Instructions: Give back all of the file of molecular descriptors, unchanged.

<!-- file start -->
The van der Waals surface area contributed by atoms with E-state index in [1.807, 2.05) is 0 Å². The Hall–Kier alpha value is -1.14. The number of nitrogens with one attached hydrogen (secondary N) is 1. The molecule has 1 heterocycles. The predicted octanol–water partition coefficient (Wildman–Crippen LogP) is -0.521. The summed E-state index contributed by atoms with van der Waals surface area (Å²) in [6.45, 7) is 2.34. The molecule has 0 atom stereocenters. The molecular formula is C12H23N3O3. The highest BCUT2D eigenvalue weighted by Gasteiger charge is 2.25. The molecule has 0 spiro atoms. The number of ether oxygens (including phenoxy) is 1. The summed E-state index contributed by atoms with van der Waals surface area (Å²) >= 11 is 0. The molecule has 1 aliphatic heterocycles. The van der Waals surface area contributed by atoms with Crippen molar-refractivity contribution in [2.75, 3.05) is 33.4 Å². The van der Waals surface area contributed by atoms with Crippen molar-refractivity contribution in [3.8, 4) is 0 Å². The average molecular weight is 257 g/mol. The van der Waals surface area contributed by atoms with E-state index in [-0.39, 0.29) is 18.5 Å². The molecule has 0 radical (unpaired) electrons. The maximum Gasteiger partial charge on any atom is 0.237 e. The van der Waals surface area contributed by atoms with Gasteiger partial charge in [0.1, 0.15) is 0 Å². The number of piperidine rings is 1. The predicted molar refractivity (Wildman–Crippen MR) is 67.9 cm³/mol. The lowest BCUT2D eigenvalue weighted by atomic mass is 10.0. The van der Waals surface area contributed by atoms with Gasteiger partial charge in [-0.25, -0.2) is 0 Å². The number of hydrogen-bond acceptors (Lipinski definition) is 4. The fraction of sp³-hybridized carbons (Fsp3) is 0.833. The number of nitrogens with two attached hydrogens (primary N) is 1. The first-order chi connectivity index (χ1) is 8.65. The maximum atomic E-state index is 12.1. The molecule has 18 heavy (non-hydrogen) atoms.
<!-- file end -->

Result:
The van der Waals surface area contributed by atoms with E-state index in [1.807, 2.05) is 0 Å². The Hall–Kier alpha value is -1.14. The number of nitrogens with one attached hydrogen (secondary N) is 1. The molecule has 1 heterocycles. The predicted octanol–water partition coefficient (Wildman–Crippen LogP) is -0.521. The summed E-state index contributed by atoms with van der Waals surface area (Å²) in [6.45, 7) is 2.34. The molecule has 0 atom stereocenters. The molecular formula is C12H23N3O3. The highest BCUT2D eigenvalue weighted by Gasteiger charge is 2.25. The molecule has 0 spiro atoms. The number of ether oxygens (including phenoxy) is 1. The summed E-state index contributed by atoms with van der Waals surface area (Å²) >= 11 is 0. The molecule has 1 aliphatic heterocycles. The van der Waals surface area contributed by atoms with Crippen molar-refractivity contribution in [2.75, 3.05) is 33.4 Å². The van der Waals surface area contributed by atoms with Crippen molar-refractivity contribution in [3.8, 4) is 0 Å². The average molecular weight is 257 g/mol. The van der Waals surface area contributed by atoms with E-state index in [-0.39, 0.29) is 18.5 Å². The molecule has 0 radical (unpaired) electrons. The maximum Gasteiger partial charge on any atom is 0.237 e. The van der Waals surface area contributed by atoms with Gasteiger partial charge in [0.1, 0.15) is 0 Å². The number of piperidine rings is 1. The predicted molar refractivity (Wildman–Crippen MR) is 67.9 cm³/mol. The lowest BCUT2D eigenvalue weighted by atomic mass is 10.0. The van der Waals surface area contributed by atoms with Gasteiger partial charge in [-0.25, -0.2) is 0 Å². The number of hydrogen-bond acceptors (Lipinski definition) is 4. The fraction of sp³-hybridized carbons (Fsp3) is 0.833. The number of nitrogens with two attached hydrogens (primary N) is 1. The first-order chi connectivity index (χ1) is 8.65. The maximum atomic E-state index is 12.1. The molecule has 18 heavy (non-hydrogen) atoms.